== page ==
Perspectives on MFAs and writing education

Congratulations! You’ve just decided you’re going to be a fiction writer! You know there is nothing more satisfying than spinning up a world, developing unique characters to move around in it, and throwing bonkers things at them to see what happens. We get to be a god, and it’s pretty great.

But now that you’ve decided this writing life is for you, you may ask, “Okay, but HOW do I become a fiction writer?”

It’s 2022, so you’re probably just going to jump on Google. And you’ll get back any number of answers, including suggested books to read and even “to do” lists. It’s pretty terrific that with the privilege of internet access, there’s almost nothing we can’t learn to do. That being said, there’s a lot to learn.

The learning part has notoriously had two perspectives. There’s the you-can-teach-yourself camp, and then there’s the you-need-to-go-to-school camp. I think there is pretty good evidence these days that neither camp is “correct” and people have been successful coming through either side. But I wanted to share my experience and perspective, as I think hearing people talk about their opinions can help inform our decisions.


As someone who chose the MFA path and had a good experience, I’m probably biased even though I try not to be. I made the decision to go to graduate school for writing based off a few factors:

  1. I received a scholarship;
  2. I was looking for an accelerated path for my writing education;
  3. I wanted a structured environment with an established curriculum;
  4. I wanted to work with peers that were (roughly) around the same experience level; and
  5. I wanted to study under professors/writers I admired.

I got all that and a lot more in the three-year program. (Please note: MFA programs can vary in length.) I was a glutton for academic punishment and piled on literature classes to augment what I was learning in writing classes. I overdid what was necessary to graduate. (I’m kooky like that.) But in addition to the opportunities the program afforded me, I walked out of there with really strong writing muscles.

There are a few drawbacks to the MFA, however. I am sure the drawbacks vary from program to program. Here are a few I saw…

  1. In my particular program, we focused on short fiction stories. I’m a novel writer, and while short stories helped me learn things and practice, I didn’t get as much knowledge as I needed about novel writing.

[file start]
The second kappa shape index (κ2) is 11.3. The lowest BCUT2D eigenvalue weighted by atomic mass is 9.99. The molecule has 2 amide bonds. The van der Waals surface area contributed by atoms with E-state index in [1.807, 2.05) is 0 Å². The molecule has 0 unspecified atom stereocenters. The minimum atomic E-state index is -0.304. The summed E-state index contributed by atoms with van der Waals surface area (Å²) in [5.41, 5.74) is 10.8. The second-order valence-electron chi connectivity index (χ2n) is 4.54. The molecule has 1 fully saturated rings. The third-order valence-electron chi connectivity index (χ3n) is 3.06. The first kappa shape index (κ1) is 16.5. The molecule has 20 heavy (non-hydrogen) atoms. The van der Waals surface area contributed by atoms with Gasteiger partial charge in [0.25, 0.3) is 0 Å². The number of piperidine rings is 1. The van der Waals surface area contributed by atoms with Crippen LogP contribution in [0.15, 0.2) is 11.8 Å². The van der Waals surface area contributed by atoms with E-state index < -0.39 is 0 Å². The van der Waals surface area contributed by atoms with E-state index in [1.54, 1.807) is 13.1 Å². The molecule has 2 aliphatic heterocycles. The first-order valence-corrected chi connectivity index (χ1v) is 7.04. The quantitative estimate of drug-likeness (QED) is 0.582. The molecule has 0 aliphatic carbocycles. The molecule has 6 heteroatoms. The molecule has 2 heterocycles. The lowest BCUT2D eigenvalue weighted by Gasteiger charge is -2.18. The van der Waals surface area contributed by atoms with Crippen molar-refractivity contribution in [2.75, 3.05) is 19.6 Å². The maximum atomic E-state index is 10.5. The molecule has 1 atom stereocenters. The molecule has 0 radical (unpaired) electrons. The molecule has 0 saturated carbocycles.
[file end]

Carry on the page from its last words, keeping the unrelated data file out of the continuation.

2. While we weren’t explicitly told this, it was clear we were to aim for writing “literature” and not genre fiction. I now know I like writing both General Fiction and in specific genres. While I am glad there are people who can justify writing as an important creative art, there was no one mentioning how well genre fiction sells in comparison to general fiction. So there wasn’t a ton of information about making money as a writer, which is kind of frustrating and sad.
  3. This, admittedly, has gotten better in the past few years, but you might notice an artificial construct of works held up above others in MFA programs. You know, the books students are told they should read and admire. It’s kind of like a reading checklist–and it’s full of books by dead white guys. I’m not saying that there is anything wrong with Charles Dickens or Ernest Hemingway. It’s just not a comprehensive list. I went out of my way to take additional literature classes that would expose me to different cultures and perspectives.

Here’s the last thing I will mention about the MFA… I’ve met some really great writers that had an absolute horrible MFA experience. A few I’ve met had such a bad time of it, they dropped out and didn’t complete the program. While I feel sympathy for them, they are still out there kicking ass and writing. Even establishments saying some unforgivable things (I’m not talking about constructive criticism, I’m talking about shitty people saying shitty things) couldn’t stop them from continuing on their writing path. And more than anger at the programs and sympathy for these people, I am proud that writing continues to prove itself, over and over again, as something that is accessible to everyone.

So while I can’t talk at length about being self-taught, what I do know is that it takes a lot of work and dedication–which are must-have attributes for a writer, anyway! If all the nitty-gritty of doing your own research, finding things to read, trying various exercises, and gathering up your own cohort to share stories with sounds like your jam, then it could definitely be the right path for you. There is so much out there these days, that I try to make a point to continue to teach myself and investigate resources I come across. Some of it is junk, but more often than not, I’m finding things that actually give me a fresh take.

But the biggest secret is to always–always–keep writing.